INDIANAPOLIS – Indianapolis has performed unevenly in three of the last four games when measured against those coming earlier in the season.
A 19-9 loss at San Diego was followed by a 39-33 victory over Denver. After a bye week, the Colts fell behind at Houston, 21-3, before roaring to life in a 27-24 victory.
This past week was a 38-8 home defeat to St. Louis that served notice that attention to fundamentals, techniques and 60-minute execution are musts to return to performance levels witnessed in big wins over NFL leaders like Seattle, San Francisco and the Broncos.
Thursday marks the final game of the first round of AFC South play. At 2-0 in the division, Indianapolis can get separation with a win at Tennessee.
At 4-5, the Titans (0-2 in the division) can close the gap and put the Colts' AFC South two-game lead in jeopardy. Playing the Colts again on December 1 could produce double jeopardy in the Colts' worst nightmares.
Getting a big leg up on the Titans is crucial, and here are SEVEN VICTORY KEYS:
EIGHT IS A START – Trent Richardson has been targeted eight times in the last two games by Colts quarterbacks in the passing game. Twice Richardson has zipped more than 20 yards with receptions, with most of the yards coming after the catch. As the club keeps adapting to life without Reggie Wayne, Richardson is a very viable option. Escaping a pass rush can be done by getting him the ball, and so can getting mismatches with linebackers. Just saying.
COPYCAT, COPYCAT –** St. Louis, under head coach Jeff Fisher, got a great deal of pressure on Andrew Luck last week. Three sacks and seven hits disrupted the Colts, and allowed St. Louis to tack its first seven points on the board. Matt Hasselbeck, a former Titan, pointed out defensive attacks in St. Louis, Detroit (Jim Schwartz) and Tennessee can look familiar given a coaching philosophy that runs partly through Fisher's long tenure Nashville. Tape is out there for watchful eyes.
SMART, NOT RASH – Last week's special teams execution and decision-making were a problem in terms of field position. Seven first-half drives had an average start position at the Colts' 15-yard line. Kickoff returns to the seven (twice) and the 13 did not help as each possession ended with a punt. One additional KOR in the third quarter reached the 13. Chuck Pagano said communication and competitive juices were issues. Discretion can be the better part of field position, and that will be important in a raucous road venue. Be smart.
EXTEND DRIVES – So many things get down to third-down conversions, and Indianapolis has converted one of its last 14 in first-half action (two games), plus zero-for-five at San Diego in a 10-point loss. Tilted scoreboards have been a problem. In the past four weeks, the club has converted 13-of-52 third downs. Extending drives is a must. The Colts have 19 10-play drives this season, but that total has not been accruing as much lately as in earlier games.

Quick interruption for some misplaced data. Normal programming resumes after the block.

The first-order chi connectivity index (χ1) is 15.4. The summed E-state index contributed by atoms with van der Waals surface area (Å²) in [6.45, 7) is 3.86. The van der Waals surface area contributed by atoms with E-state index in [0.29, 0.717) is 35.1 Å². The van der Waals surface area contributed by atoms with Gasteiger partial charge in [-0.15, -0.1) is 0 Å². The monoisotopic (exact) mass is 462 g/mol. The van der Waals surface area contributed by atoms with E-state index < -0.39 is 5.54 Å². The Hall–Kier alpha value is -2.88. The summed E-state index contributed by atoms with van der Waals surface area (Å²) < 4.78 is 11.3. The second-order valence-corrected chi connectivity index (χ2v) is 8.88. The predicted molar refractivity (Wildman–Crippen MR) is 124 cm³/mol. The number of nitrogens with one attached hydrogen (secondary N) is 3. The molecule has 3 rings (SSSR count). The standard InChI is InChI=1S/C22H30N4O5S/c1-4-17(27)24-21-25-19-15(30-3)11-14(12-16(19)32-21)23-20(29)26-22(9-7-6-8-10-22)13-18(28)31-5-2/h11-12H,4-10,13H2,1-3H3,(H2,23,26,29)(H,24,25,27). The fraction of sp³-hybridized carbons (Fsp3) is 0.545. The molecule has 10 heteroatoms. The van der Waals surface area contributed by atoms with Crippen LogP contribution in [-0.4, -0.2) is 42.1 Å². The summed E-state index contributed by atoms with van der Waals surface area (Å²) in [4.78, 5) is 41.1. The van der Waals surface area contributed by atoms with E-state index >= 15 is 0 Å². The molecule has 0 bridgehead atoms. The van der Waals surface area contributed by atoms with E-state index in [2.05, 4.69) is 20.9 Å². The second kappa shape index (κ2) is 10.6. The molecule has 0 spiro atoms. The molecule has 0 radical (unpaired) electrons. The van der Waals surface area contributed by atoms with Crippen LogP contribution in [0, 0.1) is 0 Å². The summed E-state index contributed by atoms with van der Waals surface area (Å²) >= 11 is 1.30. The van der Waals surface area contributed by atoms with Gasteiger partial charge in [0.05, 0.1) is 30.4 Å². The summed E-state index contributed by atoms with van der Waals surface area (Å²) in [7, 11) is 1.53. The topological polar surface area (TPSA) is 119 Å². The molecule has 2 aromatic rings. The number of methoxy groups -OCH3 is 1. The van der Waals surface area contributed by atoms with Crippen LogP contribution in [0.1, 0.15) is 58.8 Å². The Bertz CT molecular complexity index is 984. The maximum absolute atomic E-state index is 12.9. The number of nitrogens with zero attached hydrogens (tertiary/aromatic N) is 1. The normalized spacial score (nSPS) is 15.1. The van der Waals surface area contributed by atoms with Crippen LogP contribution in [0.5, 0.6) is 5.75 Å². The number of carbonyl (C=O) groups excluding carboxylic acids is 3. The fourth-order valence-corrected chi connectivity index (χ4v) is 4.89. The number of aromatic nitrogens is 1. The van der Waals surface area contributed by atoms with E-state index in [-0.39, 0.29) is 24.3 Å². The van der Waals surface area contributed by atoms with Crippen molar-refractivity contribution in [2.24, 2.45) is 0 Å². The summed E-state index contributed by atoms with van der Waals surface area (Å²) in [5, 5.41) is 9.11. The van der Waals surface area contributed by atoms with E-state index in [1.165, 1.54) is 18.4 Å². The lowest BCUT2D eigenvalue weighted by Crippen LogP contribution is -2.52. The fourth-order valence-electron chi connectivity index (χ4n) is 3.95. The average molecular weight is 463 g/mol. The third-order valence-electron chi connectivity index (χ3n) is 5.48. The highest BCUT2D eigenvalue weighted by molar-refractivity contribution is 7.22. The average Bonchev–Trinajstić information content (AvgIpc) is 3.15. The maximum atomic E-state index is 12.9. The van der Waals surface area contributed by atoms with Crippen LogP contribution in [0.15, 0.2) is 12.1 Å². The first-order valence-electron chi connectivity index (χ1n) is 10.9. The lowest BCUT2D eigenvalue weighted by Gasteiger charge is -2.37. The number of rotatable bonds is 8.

EYE ON JOHNSON – Chris Johnson never has taken over a game like Houston's Arian Foster and Jacksonville's Maurice Jones-Drew have done. With Tennessee in reach of Indianapolis, now is not the time for it to occur. Chuck Pagano said firming up the edges against Johnson (who ran for 150 yards two weeks ago) is a must. Johnson has cracked 100 yards only twice in seven games against the Colts. The most 45-yard scoring runs in history have come by a darter (18, Barry Sanders) and a bruiser (13, Jim Brown). Johnson is third with 12 by his own style. In the words of Pagano, "bottle him up."
BACK TOWARD PERFECTION – Last week's lop-sided score had Indianapolis pressing to catch up. Four interceptions were a result. One red-zone score in four trips was a low point. Prior to the St. Louis game, Indianapolis was the NFL's only perfect team in the red zone – 25 trips, 15 TDs/10 FGs. Returning to red zone proficiency is important.
BLOCK OUT NOISE – Colts players no doubt have heard the catcalls lately. The team always has been good about negating the noise and focusing. It was a big thing last year in rebounding from 2-14 to 11-5. It would be a good thing in rebounding after last week. Listen to voices in the locker room and meeting rooms. As Vince Lombardi told his team before Super Bowl I, "play the game the way I know you can." That would be good advice for a team good enough to win six times already this year.
QUOTE TO NOTE(Chuck Pagano on the difficulty of replacing Reggie Wayne)
"Never going to replace a guy like that, we all know that. To a man, everyone in the organization and outside of football (knows) what he's done over the stretch of his career is remarkable. We see what Reggie does on Sundays, the fans do and everybody else. But, what he does for your team Monday through Saturday, his leadership, you just can't replace him. It is next man up. Guys are going to have to step up and fill that role and do the best job they can. They got a responsibility, accountability to this team and the horseshoe, and they're going to work their tails off, do the best they can."